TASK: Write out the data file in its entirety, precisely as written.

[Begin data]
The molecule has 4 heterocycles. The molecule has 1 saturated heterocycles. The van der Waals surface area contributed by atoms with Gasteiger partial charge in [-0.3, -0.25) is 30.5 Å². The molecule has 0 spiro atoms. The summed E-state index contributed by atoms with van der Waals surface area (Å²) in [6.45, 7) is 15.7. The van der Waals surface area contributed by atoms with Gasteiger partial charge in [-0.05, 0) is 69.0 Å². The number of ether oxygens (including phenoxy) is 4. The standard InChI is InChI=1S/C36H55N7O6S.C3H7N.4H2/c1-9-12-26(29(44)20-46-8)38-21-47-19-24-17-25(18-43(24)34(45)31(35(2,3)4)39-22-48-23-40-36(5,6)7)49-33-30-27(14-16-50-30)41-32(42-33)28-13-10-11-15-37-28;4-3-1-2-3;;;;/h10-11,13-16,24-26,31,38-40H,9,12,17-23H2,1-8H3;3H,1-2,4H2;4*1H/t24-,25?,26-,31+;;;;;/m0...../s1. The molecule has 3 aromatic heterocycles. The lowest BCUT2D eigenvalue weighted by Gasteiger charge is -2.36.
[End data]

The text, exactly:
The molecule has 4 heterocycles. The molecule has 1 saturated heterocycles. The van der Waals surface area contributed by atoms with Gasteiger partial charge in [-0.3, -0.25) is 30.5 Å². The molecule has 0 spiro atoms. The summed E-state index contributed by atoms with van der Waals surface area (Å²) in [6.45, 7) is 15.7. The van der Waals surface area contributed by atoms with Gasteiger partial charge in [-0.05, 0) is 69.0 Å². The number of ether oxygens (including phenoxy) is 4. The standard InChI is InChI=1S/C36H55N7O6S.C3H7N.4H2/c1-9-12-26(29(44)20-46-8)38-21-47-19-24-17-25(18-43(24)34(45)31(35(2,3)4)39-22-48-23-40-36(5,6)7)49-33-30-27(14-16-50-30)41-32(42-33)28-13-10-11-15-37-28;4-3-1-2-3;;;;/h10-11,13-16,24-26,31,38-40H,9,12,17-23H2,1-8H3;3H,1-2,4H2;4*1H/t24-,25?,26-,31+;;;;;/m0...../s1. The molecule has 3 aromatic heterocycles. The lowest BCUT2D eigenvalue weighted by Gasteiger charge is -2.36.